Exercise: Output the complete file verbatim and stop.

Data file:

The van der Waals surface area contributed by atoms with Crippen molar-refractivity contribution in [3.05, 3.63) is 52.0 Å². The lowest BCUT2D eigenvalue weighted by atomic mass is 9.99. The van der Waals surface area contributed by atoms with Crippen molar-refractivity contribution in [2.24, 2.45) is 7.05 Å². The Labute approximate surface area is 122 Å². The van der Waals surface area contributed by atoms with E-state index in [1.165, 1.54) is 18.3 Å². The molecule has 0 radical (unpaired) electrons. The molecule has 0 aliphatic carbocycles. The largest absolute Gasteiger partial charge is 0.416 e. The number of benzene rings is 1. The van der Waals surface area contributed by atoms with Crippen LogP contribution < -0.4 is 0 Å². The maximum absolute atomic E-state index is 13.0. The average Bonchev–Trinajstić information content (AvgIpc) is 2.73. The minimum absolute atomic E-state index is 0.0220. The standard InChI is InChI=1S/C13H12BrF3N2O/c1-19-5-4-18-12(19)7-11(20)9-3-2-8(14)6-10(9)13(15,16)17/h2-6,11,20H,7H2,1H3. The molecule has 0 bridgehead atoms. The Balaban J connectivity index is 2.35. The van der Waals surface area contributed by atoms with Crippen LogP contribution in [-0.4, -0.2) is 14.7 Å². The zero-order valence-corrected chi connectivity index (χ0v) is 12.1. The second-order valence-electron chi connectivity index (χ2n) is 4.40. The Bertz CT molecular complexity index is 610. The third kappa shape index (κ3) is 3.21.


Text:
The van der Waals surface area contributed by atoms with Crippen molar-refractivity contribution in [3.05, 3.63) is 52.0 Å². The lowest BCUT2D eigenvalue weighted by atomic mass is 9.99. The van der Waals surface area contributed by atoms with Crippen molar-refractivity contribution in [2.24, 2.45) is 7.05 Å². The Labute approximate surface area is 122 Å². The van der Waals surface area contributed by atoms with E-state index in [1.165, 1.54) is 18.3 Å². The molecule has 0 radical (unpaired) electrons. The molecule has 0 aliphatic carbocycles. The largest absolute Gasteiger partial charge is 0.416 e. The number of benzene rings is 1. The van der Waals surface area contributed by atoms with Crippen LogP contribution < -0.4 is 0 Å². The maximum absolute atomic E-state index is 13.0. The average Bonchev–Trinajstić information content (AvgIpc) is 2.73. The minimum absolute atomic E-state index is 0.0220. The standard InChI is InChI=1S/C13H12BrF3N2O/c1-19-5-4-18-12(19)7-11(20)9-3-2-8(14)6-10(9)13(15,16)17/h2-6,11,20H,7H2,1H3. The molecule has 0 bridgehead atoms. The Balaban J connectivity index is 2.35. The van der Waals surface area contributed by atoms with Crippen LogP contribution in [-0.4, -0.2) is 14.7 Å². The zero-order valence-corrected chi connectivity index (χ0v) is 12.1. The second-order valence-electron chi connectivity index (χ2n) is 4.40. The Bertz CT molecular complexity index is 610. The third kappa shape index (κ3) is 3.21.